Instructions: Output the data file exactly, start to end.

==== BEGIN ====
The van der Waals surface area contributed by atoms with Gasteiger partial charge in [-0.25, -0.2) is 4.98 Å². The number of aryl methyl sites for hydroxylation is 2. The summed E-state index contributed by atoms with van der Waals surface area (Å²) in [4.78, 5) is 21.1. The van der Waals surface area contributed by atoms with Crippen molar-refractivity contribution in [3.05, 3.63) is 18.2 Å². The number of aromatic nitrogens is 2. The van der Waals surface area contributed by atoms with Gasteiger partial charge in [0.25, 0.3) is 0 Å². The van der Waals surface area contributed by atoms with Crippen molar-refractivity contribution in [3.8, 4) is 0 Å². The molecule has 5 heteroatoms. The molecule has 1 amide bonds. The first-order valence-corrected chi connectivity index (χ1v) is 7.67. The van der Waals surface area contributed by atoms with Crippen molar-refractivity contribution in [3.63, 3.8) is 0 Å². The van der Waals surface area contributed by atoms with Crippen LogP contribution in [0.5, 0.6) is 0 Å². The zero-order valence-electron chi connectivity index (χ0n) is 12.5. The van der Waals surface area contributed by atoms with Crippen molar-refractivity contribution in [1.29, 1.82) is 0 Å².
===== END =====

The van der Waals surface area contributed by atoms with Gasteiger partial charge in [-0.25, -0.2) is 4.98 Å². The number of aryl methyl sites for hydroxylation is 2. The summed E-state index contributed by atoms with van der Waals surface area (Å²) in [4.78, 5) is 21.1. The van der Waals surface area contributed by atoms with Crippen molar-refractivity contribution in [3.05, 3.63) is 18.2 Å². The number of aromatic nitrogens is 2. The van der Waals surface area contributed by atoms with Gasteiger partial charge in [0.25, 0.3) is 0 Å². The van der Waals surface area contributed by atoms with Crippen molar-refractivity contribution in [3.8, 4) is 0 Å². The molecule has 5 heteroatoms. The molecule has 1 amide bonds. The first-order valence-corrected chi connectivity index (χ1v) is 7.67. The van der Waals surface area contributed by atoms with Crippen molar-refractivity contribution in [3.63, 3.8) is 0 Å². The van der Waals surface area contributed by atoms with Crippen LogP contribution in [0.5, 0.6) is 0 Å². The zero-order valence-electron chi connectivity index (χ0n) is 12.5. The van der Waals surface area contributed by atoms with Crippen molar-refractivity contribution in [1.29, 1.82) is 0 Å².